David M. Bailey On How Racial Reconciliation Heals While Colorblindness Harms

NEW YORK — David M. Bailey stood at the podium in the City Room of The King’s College in lower Manhattan, expressing his initial frustration with being black and Christian in America. 

He described growing up with lots of questions about living in a nation that many often describe as “Christian” but has historically treated blacks so poorly. The words of Frederick Douglass were part of Bailey’s own awakening.  

Photo by The King’s College Media Lab

Photo by The King’s College Media Lab

“What I have said respecting and against religion, I mean strictly to apply to the slaveholding religion of this land, and with no possible reference to Christianity proper; for, between the Christianity of this land, and the Christianity of Christ, I recognize the widest possible difference — so wide, that to receive the one as good, pure, and holy, is of necessity to reject the other as bad, corrupt, and wicked. To be the friend of the one, is of necessity to be the enemy of the other,” he said.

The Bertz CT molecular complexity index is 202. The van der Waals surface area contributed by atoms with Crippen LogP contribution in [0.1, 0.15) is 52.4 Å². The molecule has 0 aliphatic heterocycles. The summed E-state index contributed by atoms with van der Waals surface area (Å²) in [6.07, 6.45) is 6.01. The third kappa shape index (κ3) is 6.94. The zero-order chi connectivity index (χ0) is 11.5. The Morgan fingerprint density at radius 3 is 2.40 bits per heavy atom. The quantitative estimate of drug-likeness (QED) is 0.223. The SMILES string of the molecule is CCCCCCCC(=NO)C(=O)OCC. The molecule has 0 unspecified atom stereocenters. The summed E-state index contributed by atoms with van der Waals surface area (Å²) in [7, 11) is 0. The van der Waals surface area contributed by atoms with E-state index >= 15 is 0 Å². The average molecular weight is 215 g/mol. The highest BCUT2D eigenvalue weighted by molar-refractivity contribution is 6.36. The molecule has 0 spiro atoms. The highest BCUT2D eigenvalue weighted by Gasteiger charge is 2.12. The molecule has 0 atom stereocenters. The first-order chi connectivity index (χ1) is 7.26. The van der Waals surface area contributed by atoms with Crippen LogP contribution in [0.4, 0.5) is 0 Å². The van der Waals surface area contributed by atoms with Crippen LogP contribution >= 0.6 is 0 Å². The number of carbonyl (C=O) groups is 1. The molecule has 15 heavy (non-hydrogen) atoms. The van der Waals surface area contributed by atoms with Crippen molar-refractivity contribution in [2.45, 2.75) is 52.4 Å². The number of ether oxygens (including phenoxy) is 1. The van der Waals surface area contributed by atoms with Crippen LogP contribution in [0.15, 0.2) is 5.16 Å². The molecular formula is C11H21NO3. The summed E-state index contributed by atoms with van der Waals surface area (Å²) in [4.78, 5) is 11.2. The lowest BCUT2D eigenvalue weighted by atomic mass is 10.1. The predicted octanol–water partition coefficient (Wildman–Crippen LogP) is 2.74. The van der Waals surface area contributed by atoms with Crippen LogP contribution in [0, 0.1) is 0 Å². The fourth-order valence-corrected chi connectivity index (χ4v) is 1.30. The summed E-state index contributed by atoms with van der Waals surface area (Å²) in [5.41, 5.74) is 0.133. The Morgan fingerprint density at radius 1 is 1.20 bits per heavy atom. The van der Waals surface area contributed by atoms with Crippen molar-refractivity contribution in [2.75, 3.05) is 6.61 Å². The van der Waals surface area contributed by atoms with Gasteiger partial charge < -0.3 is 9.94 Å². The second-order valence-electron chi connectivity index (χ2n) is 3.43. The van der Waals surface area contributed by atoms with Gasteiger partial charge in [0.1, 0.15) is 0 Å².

“I love the pure, peaceable, and impartial Christianity of Christ: I therefore hate the corrupt, slaveholding, women-whipping, cradle-plundering, partial and hypocritical Christianity of this land. Indeed, I can see no reason, but the most deceitful one, for calling the religion of this land Christianity,”